Voters in Pennsynvania's Lehigh Valley and across the state are running head-first with the remnants of a storm and it's not Hurricane Sandy. It's a political storm created by Pennsylvania's Voter ID law.
In October, Commonwealth Court Judge Robert E. Simpson blocked Pennsylvania's controversial tough voter-identification law from taking full effect during the November election.
As a result, voters will be asked for a proper photo ID at the polls, but still will be allowed to vote without it.
But some voters are saying poll workers are going too far.
In Catasauqua, Sean Redding, 29, said he and his wife were subjected to a rude worker who repeatedly kept saying, "I am required by law to ask you for your ID."
Redding said he objected because he knows the law not only does not require poll workers to ask for identification, it also does not require voters to show it.
"You could see it in her eyes that she knows darn well she's wrong," Redding. "They're doing everything in their power to not let you in to vote if you don't show them ID. They're very nasty about it too."
The only exception is new voters. Any voter casting a ballot in a new district will be required to produce identification.
Lehigh County Election Board Chief Clerk Tim Benyo said poll workers are following instructions from the Pennsylvania Department of State, which instructed poll workers to ask for identification as a test run to see what would happen if there was a voter identification law.
Benyo said the request for identification is supposed to occur when individual voters sign the poll books, not before, he said. However, he also noted that each polling station is headed by a judge of elections, whom the voters elected. As an elected official, the judge has discretion on how to operate their polling place.
"Every polling place is different, and every judge is different," Benyo said. "How they do that job is not necessarily spelled out for them... We suggest how they do it... (But) it's up to them."
By mid-morning, Benyo said he had not heard of anyone being denied the right to vote -- though he had received numerous complaints about identification. Some people complained about being asked for identification while other complained because they weren't asked, he said.
Redding said he and his wife finally voted, but only because of their strong insistence. He said other voters might turn around instead.
A Lower Macungie Township voter said she also received a cold reception when she exercised her right not to show identification, but it seemed all the other voters waiting in line cooperated when they were told to have their identification ready.
Despite reports of a few polling standoffs over showing identification, voters expressed excitement about voting in this presidential election. Turnout was heavy at many polling places.
"It seems that everyone really wants to make their vote count this year compared to other years," said Bob Hassay, who waited in line with his wife, Mary, at East Hills Middle School in Bethlehem.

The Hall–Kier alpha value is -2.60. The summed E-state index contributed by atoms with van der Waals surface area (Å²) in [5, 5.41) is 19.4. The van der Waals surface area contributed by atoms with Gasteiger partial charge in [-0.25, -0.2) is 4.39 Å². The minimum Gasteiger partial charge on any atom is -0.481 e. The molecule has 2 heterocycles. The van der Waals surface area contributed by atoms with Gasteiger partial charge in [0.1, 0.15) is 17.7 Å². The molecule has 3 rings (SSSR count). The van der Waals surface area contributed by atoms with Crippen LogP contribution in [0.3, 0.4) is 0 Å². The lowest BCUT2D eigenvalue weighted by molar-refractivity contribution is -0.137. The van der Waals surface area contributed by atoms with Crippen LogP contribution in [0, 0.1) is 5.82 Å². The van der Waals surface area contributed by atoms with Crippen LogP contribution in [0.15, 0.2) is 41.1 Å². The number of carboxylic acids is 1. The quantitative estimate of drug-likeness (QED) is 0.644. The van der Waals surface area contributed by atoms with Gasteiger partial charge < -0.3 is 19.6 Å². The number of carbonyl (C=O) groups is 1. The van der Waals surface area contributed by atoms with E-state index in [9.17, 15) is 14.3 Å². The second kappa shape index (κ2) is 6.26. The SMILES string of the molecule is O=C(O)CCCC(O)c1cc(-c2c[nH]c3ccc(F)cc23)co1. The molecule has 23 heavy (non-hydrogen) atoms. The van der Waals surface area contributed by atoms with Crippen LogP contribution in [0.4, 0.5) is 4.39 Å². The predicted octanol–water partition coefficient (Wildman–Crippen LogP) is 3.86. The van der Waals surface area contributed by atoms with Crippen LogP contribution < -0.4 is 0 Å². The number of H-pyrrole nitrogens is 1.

Although Mary Hassay said the request to show identification seemed to be slowing down the voting process, Christina Cardinal, 25, of Bethlehem, didn't mind waiting nearly an hour to vote.
"I was very excited to see it," Cardinal said. "I'm glad that I had a long line to wait in because people fought very hard so that I could stand in one."
Kettely Artis, 39, waited in line next to Cardinal to vote for the first time since becoming a U.S. citizen earlier this year. Artis, a native of Haiti, said, "It was a good experience."
Weather should not be too much of a factor in Pennsylvania, most of which has recovered from Hurricane Sandy power outages. Despite fears the storm would require southeastern Pennsylvania counties to relocate dozens of polling places, only a handful relocated in the Lehigh Valley region.
In Riegelsville, the polls were moved from borough hall to the Riegelsville Fire Company where volunteers had been serving hundreds of hot meals a day. The election machines were moved Monday just hours before power was restored to the small Bucks County borough along the Delaware River.
Volunteer Kathie Weiss said she did not expect the move to alter voter turnout.
"Most people are local. They can walk to come here," Weiss said.
The early strong turnout supports recent surveys indicating high interest and close races between the presidential candidates as well as several key state and legislative races. Long-time poll workers, however, said the lines were not unusual for a presidential race and did not seem nearly as long as they were four years ago.
A few Republicans working the polls in Allentown said lower turnouts would likely bode well for their party and Romney Since Republicans tend to be more loyal voters, they figure a lower turnout means fewer Democrats are voting for Obama.
On College Hill in Easton, nearly all the voters at the College Hill Presbyterian Church seemed to be Obama supporters.
"he's doing more for the people than anyone else is doing," said retiree Quincy Clarke. "they say he put the country in the hole. It wasn't him. He stepped into this mess."
The economy has been cited as the chief concern among voters heading to the polls.
Despite the high interest in the country's recovery and the election, polls across the Lehigh Valley were surprisingly absent of the usual armies of campaign workers handing out ballot cards.
At the Jewish Community Center in Allentown, the only person standing outside the voting precinct asking for a vote was Mike Schlossberg -- a Democrat running unopposed for state representative.
The polls close at 8 p.m.
-- Morning Call reporters Tracy Jordan, Manuel Gamiz Jr., Scott Kraus, Sam Kennedy and Riley Yates contributed to this report.
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